> based on (lidar) ranges from objects in a previously mapped        
> space. I think a high-speed long-range lidar may have        
> application as a sensor to feed that algorithm.

> Regards

> Paul



> On 02/15/2015 06:38 PM, David           Anderson wrote:
>     
>            Thanks Paul,
>   
>            Just trying to get a feel for how this might be used.  
> 16cm           at 40m means 4cm, about 1 and 3/4 inch, at 10 meters.
> So,           unless the scans are jittered vertically,  nothing
> above or           below a 1 and 3/4" strip would be detected at 10
> meters, which           is still 30 feet away from the robot.   
>   
>            That might work well for walls or fences or tree trunks,
> but           would miss many (most?) real-world outdoor obstacles
> that are           higher or lower than a strip a couple of inches
> wide at 30           feet.   Curbs, for example, or low hanging
> branches.  The legs           of a picnic bench, but not the bench
> itself.   Chains of a           swing set, but not the swing.  And so on.
>   
>            And that little strip then becomes even more narrow as
> the           range closes, i.e., close to the robot, when you need
> it the           most.  At 2.5 meters,  (we're about to collide!)
> that strip is           1cm, about 1/2 inch, and nothing above or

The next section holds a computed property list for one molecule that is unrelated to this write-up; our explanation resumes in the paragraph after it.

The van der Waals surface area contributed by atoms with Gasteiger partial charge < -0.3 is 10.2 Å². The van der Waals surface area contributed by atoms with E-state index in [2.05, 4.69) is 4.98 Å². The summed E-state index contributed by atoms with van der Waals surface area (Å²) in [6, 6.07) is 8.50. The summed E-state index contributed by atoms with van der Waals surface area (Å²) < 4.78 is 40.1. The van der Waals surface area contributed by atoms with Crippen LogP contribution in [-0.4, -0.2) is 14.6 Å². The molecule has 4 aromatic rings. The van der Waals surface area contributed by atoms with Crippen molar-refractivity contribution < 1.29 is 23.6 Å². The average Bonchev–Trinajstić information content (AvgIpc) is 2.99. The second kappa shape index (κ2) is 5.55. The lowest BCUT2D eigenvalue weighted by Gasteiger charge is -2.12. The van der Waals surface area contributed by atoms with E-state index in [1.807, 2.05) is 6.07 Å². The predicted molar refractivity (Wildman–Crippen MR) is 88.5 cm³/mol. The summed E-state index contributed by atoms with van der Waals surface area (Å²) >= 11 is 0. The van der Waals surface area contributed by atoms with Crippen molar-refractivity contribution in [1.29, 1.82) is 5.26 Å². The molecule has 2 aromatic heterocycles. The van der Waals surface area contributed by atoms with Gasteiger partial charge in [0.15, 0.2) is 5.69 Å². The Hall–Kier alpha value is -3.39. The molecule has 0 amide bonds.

> below that will be           detected.   Not that useful outdoors,
> in my experience, unless           your robot happens to be, you
> know,  an inch and 3/4 tall.            Otherwise, obstacles that
> might be detected at 10 meters           simply disappear as the
> robot gets closer.  Not a strategy for           success.
>   
>            So maybe you need to have a fancier rotating mount, one
> that           can pivot vertically to give a denser data set than
> just a           thin strip of the environment at some arbitrary
> height.   But           that would increase the sample time for a
> complete scan and           correspondingly increase the response time of the robot.
>   
>            If it were operating in a typical artificial indoor
> robot           environment (flat orthogonal walls, "objects" that
> are simple           cubes and cylinders sitting directly on the